The Hopfield model is an artificial neural network designed to model the memory recall process of the brain. It can recover a perfect image or memory when presented with only a part of the original memory. It is also robust in that connections between nodes can be altered to some degree without causing a catastrophic loss of memories. However, the brain is much more than a memory storing device - it has a processing capability. The brain receives input from various sensory sources, extracts certain features from this information, and by comparing this processed information with past experience, can formulate new actions.
To illustrate these ideas, consider the visual system of the frog. The frog possesses sets of nerve cells just behind the retina whose function is to discriminate only the four following events:
The first three events put the frog into a state of alert. The first case can be interpreted as the arrival of an intruder. The second case involves the intruder stopping and the danger becoming real. The third case can be interpreted as the arrival of a predator which is overshadowing the frog. All three cases give rise to the "escape" response. The last case suggests an insect is close and it causes an attack by the frog regardless of whether or not there is really prey there. The responses of the frog, attack or flight, are triggered entirely visually. So, the visual neurons of the frog are "wired-up" in order that, when they receive a picture of the frog's environment from its eyes, that information is processed into one of the four predetermined possibilities. This information is then sent to the rest of the brain, in order to produce a response. This feature of being able to extract certain simple features from perhaps a very complex image is commonly referred to as pattern recognition. It is a crucial feature of the brain which allows it to make sense of a very complex and ever changing world.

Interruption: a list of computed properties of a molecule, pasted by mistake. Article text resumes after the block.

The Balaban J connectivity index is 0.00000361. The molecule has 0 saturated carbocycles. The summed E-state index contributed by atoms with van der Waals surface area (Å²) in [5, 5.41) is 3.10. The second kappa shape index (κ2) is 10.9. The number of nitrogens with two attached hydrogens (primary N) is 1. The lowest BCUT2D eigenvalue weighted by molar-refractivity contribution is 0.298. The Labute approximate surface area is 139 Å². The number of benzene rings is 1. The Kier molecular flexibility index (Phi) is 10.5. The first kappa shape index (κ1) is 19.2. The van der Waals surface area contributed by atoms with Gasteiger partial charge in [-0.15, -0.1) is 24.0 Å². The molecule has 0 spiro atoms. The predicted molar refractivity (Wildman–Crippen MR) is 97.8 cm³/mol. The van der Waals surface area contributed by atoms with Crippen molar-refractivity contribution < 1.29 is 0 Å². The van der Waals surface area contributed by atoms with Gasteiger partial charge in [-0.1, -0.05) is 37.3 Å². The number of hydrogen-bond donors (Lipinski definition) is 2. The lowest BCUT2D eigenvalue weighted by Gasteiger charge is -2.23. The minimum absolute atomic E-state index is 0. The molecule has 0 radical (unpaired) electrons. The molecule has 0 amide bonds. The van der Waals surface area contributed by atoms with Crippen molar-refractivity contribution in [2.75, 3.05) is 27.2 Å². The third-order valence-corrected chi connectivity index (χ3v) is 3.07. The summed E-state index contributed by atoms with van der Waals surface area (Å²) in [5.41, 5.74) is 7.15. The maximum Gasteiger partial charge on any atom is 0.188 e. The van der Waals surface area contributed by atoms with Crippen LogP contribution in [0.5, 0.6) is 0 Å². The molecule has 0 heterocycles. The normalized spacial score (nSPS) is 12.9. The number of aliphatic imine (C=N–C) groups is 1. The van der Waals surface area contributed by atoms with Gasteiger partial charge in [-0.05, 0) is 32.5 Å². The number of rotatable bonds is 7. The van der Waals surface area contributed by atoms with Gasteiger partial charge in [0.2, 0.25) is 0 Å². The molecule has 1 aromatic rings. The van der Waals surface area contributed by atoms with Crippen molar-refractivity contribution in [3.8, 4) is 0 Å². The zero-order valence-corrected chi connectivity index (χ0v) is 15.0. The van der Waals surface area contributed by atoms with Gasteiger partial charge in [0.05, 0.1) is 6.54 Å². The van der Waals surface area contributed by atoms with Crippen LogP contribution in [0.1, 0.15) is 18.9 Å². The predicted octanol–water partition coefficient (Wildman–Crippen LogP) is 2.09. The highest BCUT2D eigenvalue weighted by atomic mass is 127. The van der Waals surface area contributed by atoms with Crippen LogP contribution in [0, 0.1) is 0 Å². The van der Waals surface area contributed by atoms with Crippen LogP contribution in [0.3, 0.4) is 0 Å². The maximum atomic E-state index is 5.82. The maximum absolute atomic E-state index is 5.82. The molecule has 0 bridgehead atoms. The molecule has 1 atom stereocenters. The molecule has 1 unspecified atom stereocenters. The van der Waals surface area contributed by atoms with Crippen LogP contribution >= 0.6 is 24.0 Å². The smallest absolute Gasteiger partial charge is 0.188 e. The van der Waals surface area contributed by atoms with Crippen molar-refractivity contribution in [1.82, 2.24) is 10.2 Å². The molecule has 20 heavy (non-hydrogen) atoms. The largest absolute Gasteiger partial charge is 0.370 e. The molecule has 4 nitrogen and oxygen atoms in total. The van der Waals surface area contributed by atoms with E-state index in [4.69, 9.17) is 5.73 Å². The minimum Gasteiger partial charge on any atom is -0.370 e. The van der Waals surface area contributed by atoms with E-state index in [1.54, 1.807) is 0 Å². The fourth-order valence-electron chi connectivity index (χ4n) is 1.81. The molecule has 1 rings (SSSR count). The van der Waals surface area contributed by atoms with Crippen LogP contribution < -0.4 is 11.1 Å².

The Perceptron - a network for decision making